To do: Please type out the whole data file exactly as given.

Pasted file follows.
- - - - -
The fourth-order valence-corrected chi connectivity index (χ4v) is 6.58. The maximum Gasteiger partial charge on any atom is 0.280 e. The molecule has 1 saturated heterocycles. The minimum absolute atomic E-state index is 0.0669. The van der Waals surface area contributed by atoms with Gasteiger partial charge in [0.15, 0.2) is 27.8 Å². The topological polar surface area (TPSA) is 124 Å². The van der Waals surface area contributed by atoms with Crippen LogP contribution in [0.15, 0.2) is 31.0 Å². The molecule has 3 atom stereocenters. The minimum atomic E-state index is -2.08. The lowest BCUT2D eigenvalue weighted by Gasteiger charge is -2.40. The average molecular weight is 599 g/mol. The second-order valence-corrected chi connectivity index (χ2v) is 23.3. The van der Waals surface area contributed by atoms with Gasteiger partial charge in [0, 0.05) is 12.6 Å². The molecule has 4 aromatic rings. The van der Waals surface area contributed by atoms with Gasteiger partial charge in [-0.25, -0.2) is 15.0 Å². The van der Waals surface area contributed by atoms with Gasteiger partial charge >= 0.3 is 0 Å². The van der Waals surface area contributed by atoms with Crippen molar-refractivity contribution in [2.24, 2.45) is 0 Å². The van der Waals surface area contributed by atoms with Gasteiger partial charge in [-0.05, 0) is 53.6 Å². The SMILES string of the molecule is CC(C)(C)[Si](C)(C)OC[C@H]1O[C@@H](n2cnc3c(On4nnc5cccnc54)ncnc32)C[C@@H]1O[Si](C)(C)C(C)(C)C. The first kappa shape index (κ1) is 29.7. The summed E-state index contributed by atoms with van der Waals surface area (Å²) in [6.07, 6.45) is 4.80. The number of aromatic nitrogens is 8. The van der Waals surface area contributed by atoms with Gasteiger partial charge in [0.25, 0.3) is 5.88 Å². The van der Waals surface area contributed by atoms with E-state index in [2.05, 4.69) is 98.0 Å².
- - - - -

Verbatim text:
The fourth-order valence-corrected chi connectivity index (χ4v) is 6.58. The maximum Gasteiger partial charge on any atom is 0.280 e. The molecule has 1 saturated heterocycles. The minimum absolute atomic E-state index is 0.0669. The van der Waals surface area contributed by atoms with Gasteiger partial charge in [0.15, 0.2) is 27.8 Å². The topological polar surface area (TPSA) is 124 Å². The van der Waals surface area contributed by atoms with Crippen LogP contribution in [0.15, 0.2) is 31.0 Å². The molecule has 3 atom stereocenters. The minimum atomic E-state index is -2.08. The lowest BCUT2D eigenvalue weighted by Gasteiger charge is -2.40. The average molecular weight is 599 g/mol. The second-order valence-corrected chi connectivity index (χ2v) is 23.3. The van der Waals surface area contributed by atoms with Gasteiger partial charge in [0, 0.05) is 12.6 Å². The molecule has 4 aromatic rings. The van der Waals surface area contributed by atoms with Gasteiger partial charge in [-0.25, -0.2) is 15.0 Å². The van der Waals surface area contributed by atoms with Gasteiger partial charge >= 0.3 is 0 Å². The van der Waals surface area contributed by atoms with Crippen molar-refractivity contribution in [2.24, 2.45) is 0 Å². The van der Waals surface area contributed by atoms with Gasteiger partial charge in [-0.05, 0) is 53.6 Å². The SMILES string of the molecule is CC(C)(C)[Si](C)(C)OC[C@H]1O[C@@H](n2cnc3c(On4nnc5cccnc54)ncnc32)C[C@@H]1O[Si](C)(C)C(C)(C)C. The first kappa shape index (κ1) is 29.7. The summed E-state index contributed by atoms with van der Waals surface area (Å²) in [6.07, 6.45) is 4.80. The number of aromatic nitrogens is 8. The van der Waals surface area contributed by atoms with Gasteiger partial charge in [0.25, 0.3) is 5.88 Å². The van der Waals surface area contributed by atoms with E-state index in [2.05, 4.69) is 98.0 Å².